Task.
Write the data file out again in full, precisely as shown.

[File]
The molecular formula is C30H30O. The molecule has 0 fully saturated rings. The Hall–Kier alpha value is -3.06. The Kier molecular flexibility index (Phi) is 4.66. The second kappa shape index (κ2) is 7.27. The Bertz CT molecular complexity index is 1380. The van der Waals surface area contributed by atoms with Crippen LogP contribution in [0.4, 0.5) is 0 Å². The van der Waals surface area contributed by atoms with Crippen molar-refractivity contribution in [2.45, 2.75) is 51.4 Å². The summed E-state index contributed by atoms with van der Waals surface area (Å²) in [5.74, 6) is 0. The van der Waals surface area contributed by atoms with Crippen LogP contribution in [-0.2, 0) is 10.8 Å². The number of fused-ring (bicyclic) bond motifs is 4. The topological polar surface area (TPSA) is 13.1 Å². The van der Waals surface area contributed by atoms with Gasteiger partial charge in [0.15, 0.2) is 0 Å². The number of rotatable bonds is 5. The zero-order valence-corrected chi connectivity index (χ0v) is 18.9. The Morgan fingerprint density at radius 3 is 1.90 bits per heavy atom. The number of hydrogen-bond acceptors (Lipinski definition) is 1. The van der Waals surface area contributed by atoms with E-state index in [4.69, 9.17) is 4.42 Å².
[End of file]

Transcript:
The molecular formula is C30H30O. The molecule has 0 fully saturated rings. The Hall–Kier alpha value is -3.06. The Kier molecular flexibility index (Phi) is 4.66. The second kappa shape index (κ2) is 7.27. The Bertz CT molecular complexity index is 1380. The van der Waals surface area contributed by atoms with Crippen LogP contribution in [0.4, 0.5) is 0 Å². The van der Waals surface area contributed by atoms with Crippen molar-refractivity contribution in [2.45, 2.75) is 51.4 Å². The summed E-state index contributed by atoms with van der Waals surface area (Å²) in [5.74, 6) is 0. The van der Waals surface area contributed by atoms with Crippen LogP contribution in [-0.2, 0) is 10.8 Å². The number of fused-ring (bicyclic) bond motifs is 4. The topological polar surface area (TPSA) is 13.1 Å². The van der Waals surface area contributed by atoms with Gasteiger partial charge in [0.15, 0.2) is 0 Å². The number of rotatable bonds is 5. The zero-order valence-corrected chi connectivity index (χ0v) is 18.9. The Morgan fingerprint density at radius 3 is 1.90 bits per heavy atom. The number of hydrogen-bond acceptors (Lipinski definition) is 1. The van der Waals surface area contributed by atoms with E-state index in [4.69, 9.17) is 4.42 Å².